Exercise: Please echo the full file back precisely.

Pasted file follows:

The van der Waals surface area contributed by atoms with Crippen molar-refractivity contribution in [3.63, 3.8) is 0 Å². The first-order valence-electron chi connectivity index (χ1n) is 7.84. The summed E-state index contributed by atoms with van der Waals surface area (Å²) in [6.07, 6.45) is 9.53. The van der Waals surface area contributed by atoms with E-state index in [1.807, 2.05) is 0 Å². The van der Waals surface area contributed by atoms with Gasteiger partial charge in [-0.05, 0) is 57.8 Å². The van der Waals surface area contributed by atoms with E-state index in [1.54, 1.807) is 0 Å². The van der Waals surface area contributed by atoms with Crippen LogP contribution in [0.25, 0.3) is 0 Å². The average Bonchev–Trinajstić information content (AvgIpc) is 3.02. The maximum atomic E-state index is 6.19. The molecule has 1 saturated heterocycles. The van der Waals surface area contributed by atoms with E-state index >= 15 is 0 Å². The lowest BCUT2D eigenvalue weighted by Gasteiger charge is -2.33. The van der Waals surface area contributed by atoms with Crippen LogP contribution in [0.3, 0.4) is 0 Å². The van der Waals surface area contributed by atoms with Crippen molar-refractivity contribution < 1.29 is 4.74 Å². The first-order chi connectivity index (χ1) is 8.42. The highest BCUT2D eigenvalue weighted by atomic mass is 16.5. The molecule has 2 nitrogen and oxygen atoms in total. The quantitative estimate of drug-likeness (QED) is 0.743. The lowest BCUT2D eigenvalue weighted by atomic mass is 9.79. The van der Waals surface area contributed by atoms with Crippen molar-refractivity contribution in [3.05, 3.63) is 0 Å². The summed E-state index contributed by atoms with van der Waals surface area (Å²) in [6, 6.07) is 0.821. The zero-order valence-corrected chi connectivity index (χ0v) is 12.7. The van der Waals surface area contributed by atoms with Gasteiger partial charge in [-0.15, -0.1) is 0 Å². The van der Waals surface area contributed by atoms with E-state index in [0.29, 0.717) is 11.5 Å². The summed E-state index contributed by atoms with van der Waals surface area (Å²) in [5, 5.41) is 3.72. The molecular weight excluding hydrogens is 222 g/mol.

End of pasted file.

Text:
The van der Waals surface area contributed by atoms with Crippen molar-refractivity contribution in [3.63, 3.8) is 0 Å². The first-order valence-electron chi connectivity index (χ1n) is 7.84. The summed E-state index contributed by atoms with van der Waals surface area (Å²) in [6.07, 6.45) is 9.53. The van der Waals surface area contributed by atoms with E-state index in [1.807, 2.05) is 0 Å². The van der Waals surface area contributed by atoms with Gasteiger partial charge in [-0.05, 0) is 57.8 Å². The van der Waals surface area contributed by atoms with E-state index in [1.54, 1.807) is 0 Å². The van der Waals surface area contributed by atoms with Crippen LogP contribution in [0.25, 0.3) is 0 Å². The average Bonchev–Trinajstić information content (AvgIpc) is 3.02. The maximum atomic E-state index is 6.19. The molecule has 1 saturated heterocycles. The van der Waals surface area contributed by atoms with E-state index >= 15 is 0 Å². The lowest BCUT2D eigenvalue weighted by Gasteiger charge is -2.33. The van der Waals surface area contributed by atoms with Crippen LogP contribution in [0.3, 0.4) is 0 Å². The van der Waals surface area contributed by atoms with Crippen molar-refractivity contribution < 1.29 is 4.74 Å². The first-order chi connectivity index (χ1) is 8.42. The highest BCUT2D eigenvalue weighted by atomic mass is 16.5. The molecule has 2 nitrogen and oxygen atoms in total. The quantitative estimate of drug-likeness (QED) is 0.743. The lowest BCUT2D eigenvalue weighted by atomic mass is 9.79. The van der Waals surface area contributed by atoms with Crippen molar-refractivity contribution in [3.05, 3.63) is 0 Å². The summed E-state index contributed by atoms with van der Waals surface area (Å²) in [6, 6.07) is 0.821. The zero-order valence-corrected chi connectivity index (χ0v) is 12.7. The van der Waals surface area contributed by atoms with Gasteiger partial charge in [-0.15, -0.1) is 0 Å². The van der Waals surface area contributed by atoms with E-state index in [0.29, 0.717) is 11.5 Å². The summed E-state index contributed by atoms with van der Waals surface area (Å²) in [5, 5.41) is 3.72. The molecular weight excluding hydrogens is 222 g/mol.